This last weekend, I participated in the California Democratic Convention as a delegate.
The main focus of the convention was the selection of which candidates for office in the upcoming June primaries the Democratic Party would support. Also at hand, though not at all controversial within the party, were the upcoming propositions.
There were enough speeches to make your head spin. Prominent visitors included Barbara Boxer, Nancy Pelosi, Jerry Brown, Debra Bowen, and many more.
The party passed the following positions on the propositions, essentially without dissent or controversy: Yes on 13 and 15, No on 14, 16, and 17. I'll be posting some more analysis of these measures in the weeks to come.
Jerry Brown is not the only Democrat on the ticket for June for the Governor's race, but certainly the only viable one. There was some significant competition for delegates' support between Gavin Newsome and Janice Hahn for the Lieutenant Governor's slot. The delegates voted on whom the Party would endorse, but there was no clear winner. Newsome squeaked by with a 50% majority but 60% threshold is needed to show a consensus. So the party will not be pushing one candidate over another for June.
For the office of Attorney General, there are a half a dozen or so candidates for the job, and they had agreed that nobody would be seeking the Party's endorsement. So while we heard from these candidates, it's wide open as to who will represent the Democrats going into November. I'll be sharing my thoughts on this primary race later.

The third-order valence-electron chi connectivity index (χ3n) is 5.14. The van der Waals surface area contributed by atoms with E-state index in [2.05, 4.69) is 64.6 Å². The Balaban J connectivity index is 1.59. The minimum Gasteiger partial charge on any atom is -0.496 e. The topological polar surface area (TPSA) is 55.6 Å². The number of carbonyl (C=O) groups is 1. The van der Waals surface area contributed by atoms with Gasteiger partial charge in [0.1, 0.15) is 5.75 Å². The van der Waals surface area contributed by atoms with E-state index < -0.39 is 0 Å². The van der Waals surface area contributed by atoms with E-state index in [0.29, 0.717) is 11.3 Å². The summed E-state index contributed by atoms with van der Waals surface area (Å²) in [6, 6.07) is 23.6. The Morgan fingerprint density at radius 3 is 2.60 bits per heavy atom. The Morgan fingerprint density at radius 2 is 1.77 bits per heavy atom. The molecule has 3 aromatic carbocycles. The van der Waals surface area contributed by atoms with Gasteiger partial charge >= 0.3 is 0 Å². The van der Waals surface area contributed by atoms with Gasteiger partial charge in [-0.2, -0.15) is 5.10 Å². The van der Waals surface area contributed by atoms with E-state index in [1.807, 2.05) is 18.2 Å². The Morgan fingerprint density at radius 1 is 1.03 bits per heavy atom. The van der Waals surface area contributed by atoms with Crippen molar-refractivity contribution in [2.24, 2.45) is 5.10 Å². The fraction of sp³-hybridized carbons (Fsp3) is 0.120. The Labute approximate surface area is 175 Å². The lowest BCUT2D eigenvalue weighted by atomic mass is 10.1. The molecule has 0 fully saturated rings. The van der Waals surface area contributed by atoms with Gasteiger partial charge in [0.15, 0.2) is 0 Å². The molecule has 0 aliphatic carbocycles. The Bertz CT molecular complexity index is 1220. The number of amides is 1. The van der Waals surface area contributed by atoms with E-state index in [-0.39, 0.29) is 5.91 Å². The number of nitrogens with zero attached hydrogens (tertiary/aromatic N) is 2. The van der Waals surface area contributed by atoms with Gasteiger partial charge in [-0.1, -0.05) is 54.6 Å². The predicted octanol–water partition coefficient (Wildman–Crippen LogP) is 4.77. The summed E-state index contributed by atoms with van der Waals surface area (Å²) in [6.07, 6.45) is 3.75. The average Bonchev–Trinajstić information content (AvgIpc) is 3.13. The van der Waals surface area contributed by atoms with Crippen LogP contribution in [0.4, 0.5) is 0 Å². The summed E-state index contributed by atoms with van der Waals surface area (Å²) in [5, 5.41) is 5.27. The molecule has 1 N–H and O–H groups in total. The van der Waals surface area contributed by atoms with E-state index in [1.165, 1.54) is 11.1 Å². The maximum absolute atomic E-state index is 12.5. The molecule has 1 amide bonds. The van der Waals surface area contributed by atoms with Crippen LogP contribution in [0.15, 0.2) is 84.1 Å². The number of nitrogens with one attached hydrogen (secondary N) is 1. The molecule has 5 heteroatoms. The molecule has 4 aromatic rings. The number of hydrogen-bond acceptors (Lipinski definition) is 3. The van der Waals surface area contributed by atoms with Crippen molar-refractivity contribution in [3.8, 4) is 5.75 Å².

There were two candidates for Insurance Commissioner: Dave Jones and Hector De La Torre. I actually met Jones a few years ago, and have followed his candidacy, and I've gotten to be a strong supporter of him — as well as most progressives I know. Jones reached the 60% threshold in support among the delegates, so he'll be getting the weight of the party going into June.
The main item of controversy was a bit of a replay of a couple of years ago. Right-wing Jane Harman of the 36th District in Southern California was again challenged by progressive Marcy Winograd. This time, Harman took the threat seriously enough to come to the convention and try to defend herself. She showed her true colors when she tried to convince the members of the Progressive Caucus that she held the values of a Democrat and a Progressive — it was painfully clear she does not. Unfortunately, the party insiders made sure that she, as an incumbent, got the party's endorsement, even though she really belongs in the Republican Party.
You can't win them all!
This was my sixth convention — and, quite probably, my last for a while. I don't want to be one of those delegates who continues year after year and gets stagnant — there is plenty of "new blood" and I'll be happy to let somebody else do this for a while. :-)